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August 25th, 2017 4:57 pm
California’s Proposed “Internet Privacy” Bill Is Nothing of the Sort
Posted by Timothy Lee Print

An unfortunate byproduct of life in a democratic system is that complex policy matters are often reduced to simplistic slogans, and politicians exploit attractive terms to peddle harmful proposals.

California offers a textbook example, where legislators are pushing something called the “California Broadband Internet Privacy Act” (A.B. 375) in the name of “protecting consumer privacy.”

The reality is far different.  In truth, the bill constitutes crony capitalism on behalf of some industries at the expense of others, and would stifle innovation and undermine rather than boost consumer welfare.

This battle was already fought and won at the federal level, when Congress employed the Congressional Review Act to rescind an Obama Federal Communications Commission (FCC) rule to the same effect.

Supporters of the proposed legislation will tell you that it’s necessary to protect consumers against internet service providers who seek to gather and sell private information.  In that vein, the bill would require that consumers “opt in” before service providers could use their data to improve service or tailor advertising to consumer preferences or needs.  Current law, however, already allows consumers to “opt out” from collection of non-sensitive data if they choose.  Notably, few consumers choose to do so, because that would interfere with their ability to enjoy more customized online service that they prefer.

It’s also important to note that current law also already requires that consumers “opt in” to allow access to particularly sensitive personal information.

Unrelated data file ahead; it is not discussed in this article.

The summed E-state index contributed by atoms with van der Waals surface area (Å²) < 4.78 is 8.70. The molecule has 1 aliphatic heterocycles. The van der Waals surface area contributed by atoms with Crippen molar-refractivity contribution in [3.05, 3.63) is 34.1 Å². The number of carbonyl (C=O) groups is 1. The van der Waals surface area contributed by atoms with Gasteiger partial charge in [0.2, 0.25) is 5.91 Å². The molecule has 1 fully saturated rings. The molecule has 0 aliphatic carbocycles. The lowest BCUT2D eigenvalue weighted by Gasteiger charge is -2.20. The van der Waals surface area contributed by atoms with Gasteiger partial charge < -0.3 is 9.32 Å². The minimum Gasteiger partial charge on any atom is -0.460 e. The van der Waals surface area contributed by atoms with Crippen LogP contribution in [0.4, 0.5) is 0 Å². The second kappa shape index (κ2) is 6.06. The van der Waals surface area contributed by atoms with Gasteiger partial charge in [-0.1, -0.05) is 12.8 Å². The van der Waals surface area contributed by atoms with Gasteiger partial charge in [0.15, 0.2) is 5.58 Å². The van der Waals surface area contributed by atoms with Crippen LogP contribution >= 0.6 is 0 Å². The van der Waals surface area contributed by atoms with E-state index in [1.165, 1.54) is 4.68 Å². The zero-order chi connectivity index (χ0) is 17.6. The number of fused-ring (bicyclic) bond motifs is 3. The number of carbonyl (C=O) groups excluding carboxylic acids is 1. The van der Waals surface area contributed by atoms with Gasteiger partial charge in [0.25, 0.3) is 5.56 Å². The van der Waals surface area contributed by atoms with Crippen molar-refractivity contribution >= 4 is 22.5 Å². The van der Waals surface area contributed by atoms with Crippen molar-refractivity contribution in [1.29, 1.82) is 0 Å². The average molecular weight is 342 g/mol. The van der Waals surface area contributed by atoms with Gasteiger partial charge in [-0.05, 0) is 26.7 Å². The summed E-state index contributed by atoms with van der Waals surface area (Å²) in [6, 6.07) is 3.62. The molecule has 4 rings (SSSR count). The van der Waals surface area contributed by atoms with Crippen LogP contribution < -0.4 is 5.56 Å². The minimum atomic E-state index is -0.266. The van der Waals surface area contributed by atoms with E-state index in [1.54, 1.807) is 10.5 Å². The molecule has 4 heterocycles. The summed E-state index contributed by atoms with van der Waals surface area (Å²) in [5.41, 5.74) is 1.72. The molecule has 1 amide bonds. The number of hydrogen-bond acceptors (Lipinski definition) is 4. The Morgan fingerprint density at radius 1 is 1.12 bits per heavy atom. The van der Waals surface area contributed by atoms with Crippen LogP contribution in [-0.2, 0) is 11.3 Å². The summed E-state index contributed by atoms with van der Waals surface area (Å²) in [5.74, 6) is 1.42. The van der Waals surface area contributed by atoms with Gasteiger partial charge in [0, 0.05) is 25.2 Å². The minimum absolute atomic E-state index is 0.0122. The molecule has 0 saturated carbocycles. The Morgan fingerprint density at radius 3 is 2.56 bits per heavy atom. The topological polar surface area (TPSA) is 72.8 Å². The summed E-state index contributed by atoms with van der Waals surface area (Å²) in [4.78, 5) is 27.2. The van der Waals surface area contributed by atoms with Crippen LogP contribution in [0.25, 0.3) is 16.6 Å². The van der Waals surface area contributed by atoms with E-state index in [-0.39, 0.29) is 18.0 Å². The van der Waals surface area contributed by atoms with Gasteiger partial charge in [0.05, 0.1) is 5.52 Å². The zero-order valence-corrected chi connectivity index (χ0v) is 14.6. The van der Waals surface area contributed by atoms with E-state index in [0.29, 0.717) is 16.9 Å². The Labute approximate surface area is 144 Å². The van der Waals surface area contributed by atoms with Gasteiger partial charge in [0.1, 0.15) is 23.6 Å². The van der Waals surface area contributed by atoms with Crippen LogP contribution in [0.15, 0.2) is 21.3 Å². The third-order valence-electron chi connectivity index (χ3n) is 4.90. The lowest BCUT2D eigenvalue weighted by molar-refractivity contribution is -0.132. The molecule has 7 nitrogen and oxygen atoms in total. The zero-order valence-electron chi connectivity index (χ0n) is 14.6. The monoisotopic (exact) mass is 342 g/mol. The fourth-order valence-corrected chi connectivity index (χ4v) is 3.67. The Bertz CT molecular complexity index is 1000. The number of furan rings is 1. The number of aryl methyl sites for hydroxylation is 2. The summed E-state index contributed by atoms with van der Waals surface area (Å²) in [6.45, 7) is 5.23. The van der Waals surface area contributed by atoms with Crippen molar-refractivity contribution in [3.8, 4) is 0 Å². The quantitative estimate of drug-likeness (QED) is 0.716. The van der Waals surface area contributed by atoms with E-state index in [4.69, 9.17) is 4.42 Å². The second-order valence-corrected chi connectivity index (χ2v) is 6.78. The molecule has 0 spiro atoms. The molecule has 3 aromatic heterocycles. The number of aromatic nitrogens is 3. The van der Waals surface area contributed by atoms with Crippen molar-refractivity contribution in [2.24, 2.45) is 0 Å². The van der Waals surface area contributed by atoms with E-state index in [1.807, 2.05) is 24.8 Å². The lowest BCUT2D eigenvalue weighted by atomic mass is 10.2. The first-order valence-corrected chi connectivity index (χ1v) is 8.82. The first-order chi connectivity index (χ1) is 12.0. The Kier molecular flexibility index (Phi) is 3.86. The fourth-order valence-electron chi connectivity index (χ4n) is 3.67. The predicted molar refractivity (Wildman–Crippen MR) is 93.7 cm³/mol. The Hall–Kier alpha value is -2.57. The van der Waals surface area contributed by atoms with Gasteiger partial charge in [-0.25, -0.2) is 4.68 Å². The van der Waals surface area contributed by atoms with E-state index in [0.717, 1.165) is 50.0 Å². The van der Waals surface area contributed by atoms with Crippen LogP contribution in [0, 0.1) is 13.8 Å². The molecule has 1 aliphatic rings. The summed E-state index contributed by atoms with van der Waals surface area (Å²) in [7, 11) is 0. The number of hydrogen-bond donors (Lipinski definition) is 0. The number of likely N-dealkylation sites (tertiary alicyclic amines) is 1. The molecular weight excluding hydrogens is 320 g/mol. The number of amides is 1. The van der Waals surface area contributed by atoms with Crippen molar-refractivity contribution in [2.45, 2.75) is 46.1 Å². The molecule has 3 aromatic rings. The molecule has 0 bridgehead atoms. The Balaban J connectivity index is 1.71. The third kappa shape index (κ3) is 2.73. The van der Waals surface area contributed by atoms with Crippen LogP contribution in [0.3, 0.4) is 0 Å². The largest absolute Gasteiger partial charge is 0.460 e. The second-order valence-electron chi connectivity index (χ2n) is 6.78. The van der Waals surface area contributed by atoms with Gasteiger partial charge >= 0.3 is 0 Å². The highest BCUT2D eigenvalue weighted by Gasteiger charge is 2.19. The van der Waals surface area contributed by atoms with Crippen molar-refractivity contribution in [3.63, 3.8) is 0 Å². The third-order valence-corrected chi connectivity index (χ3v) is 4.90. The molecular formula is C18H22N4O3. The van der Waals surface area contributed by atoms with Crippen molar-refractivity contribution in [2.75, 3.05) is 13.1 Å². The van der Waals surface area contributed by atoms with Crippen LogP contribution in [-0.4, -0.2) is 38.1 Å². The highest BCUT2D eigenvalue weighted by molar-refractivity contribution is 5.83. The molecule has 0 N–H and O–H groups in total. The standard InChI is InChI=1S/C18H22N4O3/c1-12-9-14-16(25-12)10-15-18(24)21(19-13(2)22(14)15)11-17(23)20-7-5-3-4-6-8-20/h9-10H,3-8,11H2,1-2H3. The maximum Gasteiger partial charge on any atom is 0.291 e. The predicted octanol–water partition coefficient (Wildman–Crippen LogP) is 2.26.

So what the proposed law would do is impose a one-size-fits-all mandate that most customers currently don’t choose.

Secondly, the Federal Trade Commission (FTC) already possesses authority to protect consumers against privacy violations and punish improper data collection should it occur.  That’s how the system has worked for over two decades while the internet flourished like no innovation in human history.  And that’s why the FTC expressed opposition to this sort of “privacy” legislation at the federal level before it was quashed.  California’s attorney general is also empowered to investigate and seek legal remedy for “unlawful, unfair or fraudulent business acts or practices” under California’s Unfair Competition Law.

Even former Democratic California Congressman Henry Waxman observed that this type of law would “undermine beneficial uses of data” and “could result in tangible competitive and consumer harm.”

Another flaw in the bill is that it conspicuously exempts powerful content companies like Google, which obviously earn their billions by monetizing consumer data for purposes of advertising and sales.  Those content companies access customer personal information just as much as service providers, if not more.  After all, consumers tend to access the internet via different devices and networks, whereas they tend to use the same search engines (i.e., Google) and visit the same content sites.

Accordingly, the proposed bill amounts to crony capitalism benefitting one set of companies at the expense of another set.

California’s proposed law would create the additional problem of imposing burdens that other states don’t impose, thereby creating a “spaghetti bowl” regulatory effect for companies that offer nationwide products and services.

Online privacy remains a natural and important concern for consumers in California and across America.  But we must also beware politicians pushing laws that undermine consumer welfare, threaten the thriving internet sector and amount to crony capitalism by picking winners and losers in the marketplace.

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